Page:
Hey! Thats my papaya fruits and Im going to take them down today,...papaya anyone? Hehehe..thats my finger pointing to my son which fruits to bring down. The papaya tree is in my backyard outside the chain fence on the riverbank of Ampang River. I didnt actually plant it, just threw some papaya seeds 2 years ago and walla! its been giving me lots of fruits since then.
They say eat papaya a day keeps the doctor away...it is said to lower the blood pressure. Actually, there are so many medicinal values in the fruits, the young shoots, the seeds, the flowers, that I would not go through here, as you can easily find them out in the internet. Do you know why some of your papaya plants fail to bear fruits, even if they do, the young fruits start to fall off not long after that? Well, in that case, either your papaya is a female or a male tree and when they are not pollinated by either one,...nothing happens! So I guess, mine is a self-pollinated tree... the hermaphoradite or it can also be either male or female tree but pollinated with the help of the birds and bees!
female flowers of papaya tree
On the left is female papaya tree, although it bear lots of fruits, they will drop off soon after. Why? Female flower have ovary, after the petals drop off, it forms fruit but if not pollinated, they dont carry seeds inside and they become barren fruits and fall off afterwards. On the right, the male flowers, they have no ovaries, but they contain stamens-bearing pollens which can pollinate female flowers. While the hermaphrodite has both the ovary and stamens-bearing pollens, they can pollinate themselves without the presence of male or female trees nearby.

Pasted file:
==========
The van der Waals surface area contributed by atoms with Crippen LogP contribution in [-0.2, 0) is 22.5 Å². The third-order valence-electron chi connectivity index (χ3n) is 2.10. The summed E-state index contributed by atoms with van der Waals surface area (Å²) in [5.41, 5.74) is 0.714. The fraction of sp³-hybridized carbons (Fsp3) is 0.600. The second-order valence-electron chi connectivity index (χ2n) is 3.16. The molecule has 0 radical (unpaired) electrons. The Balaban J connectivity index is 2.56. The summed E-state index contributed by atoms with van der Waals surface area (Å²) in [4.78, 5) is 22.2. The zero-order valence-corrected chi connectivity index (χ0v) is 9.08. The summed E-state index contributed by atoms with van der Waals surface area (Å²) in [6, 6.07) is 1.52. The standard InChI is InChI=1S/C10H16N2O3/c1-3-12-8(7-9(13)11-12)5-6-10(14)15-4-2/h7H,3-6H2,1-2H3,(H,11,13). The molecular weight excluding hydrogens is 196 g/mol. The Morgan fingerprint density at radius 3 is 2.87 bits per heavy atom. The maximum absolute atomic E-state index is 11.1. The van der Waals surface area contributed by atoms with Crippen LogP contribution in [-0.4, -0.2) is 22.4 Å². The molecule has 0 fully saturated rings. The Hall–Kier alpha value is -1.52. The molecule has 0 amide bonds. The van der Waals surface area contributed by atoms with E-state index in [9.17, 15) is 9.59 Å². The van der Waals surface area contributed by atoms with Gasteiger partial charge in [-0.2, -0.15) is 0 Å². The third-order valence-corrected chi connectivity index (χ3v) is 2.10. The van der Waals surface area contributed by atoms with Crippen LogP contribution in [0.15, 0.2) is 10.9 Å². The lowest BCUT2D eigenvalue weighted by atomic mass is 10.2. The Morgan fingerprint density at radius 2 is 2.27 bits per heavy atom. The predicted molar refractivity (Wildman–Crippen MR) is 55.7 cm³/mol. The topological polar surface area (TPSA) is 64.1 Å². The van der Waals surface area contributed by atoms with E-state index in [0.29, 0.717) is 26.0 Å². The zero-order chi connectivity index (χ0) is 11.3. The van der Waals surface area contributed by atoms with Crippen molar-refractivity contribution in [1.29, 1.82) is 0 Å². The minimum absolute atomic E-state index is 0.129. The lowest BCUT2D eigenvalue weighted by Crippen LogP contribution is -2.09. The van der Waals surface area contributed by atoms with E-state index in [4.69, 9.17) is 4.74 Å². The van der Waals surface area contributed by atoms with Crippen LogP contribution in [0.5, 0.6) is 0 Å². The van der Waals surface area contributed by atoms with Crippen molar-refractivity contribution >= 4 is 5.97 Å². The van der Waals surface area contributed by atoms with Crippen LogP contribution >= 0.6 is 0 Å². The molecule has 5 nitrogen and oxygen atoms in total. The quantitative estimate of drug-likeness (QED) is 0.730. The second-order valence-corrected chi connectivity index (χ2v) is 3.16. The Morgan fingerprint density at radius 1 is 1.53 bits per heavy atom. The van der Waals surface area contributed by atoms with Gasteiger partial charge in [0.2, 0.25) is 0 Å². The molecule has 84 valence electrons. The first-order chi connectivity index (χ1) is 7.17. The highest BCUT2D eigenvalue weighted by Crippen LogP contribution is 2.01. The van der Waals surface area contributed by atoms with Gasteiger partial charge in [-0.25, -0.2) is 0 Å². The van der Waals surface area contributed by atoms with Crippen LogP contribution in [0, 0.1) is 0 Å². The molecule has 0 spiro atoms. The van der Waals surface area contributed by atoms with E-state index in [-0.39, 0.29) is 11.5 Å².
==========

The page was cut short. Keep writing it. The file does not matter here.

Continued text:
Another part of the papaya tree that can be eaten is the young shoots, although very bitter, it is said to lower your blood pressure. To make it less bitter, you can boil them together with guava leaves. The boiled leaves can be eaten as kerabu together with the male flowers or eaten on its own with sambal belacan....soooo delicious!
my papaya fruits taken down to be eaten as dessert after our lunch...
....or with a twist of the lime juice....
...one papaya still not totally ripe, so I love to cicah (dip in) with kuah rojak,
a hot and spicy local salad sauce
The unripe papaya fruit can also be made into kerabu by slicing it thinly, while young fruit can be cooked in masak air (a clear soup) or masak bening (Javanese soup with a tangy taste of tamarind).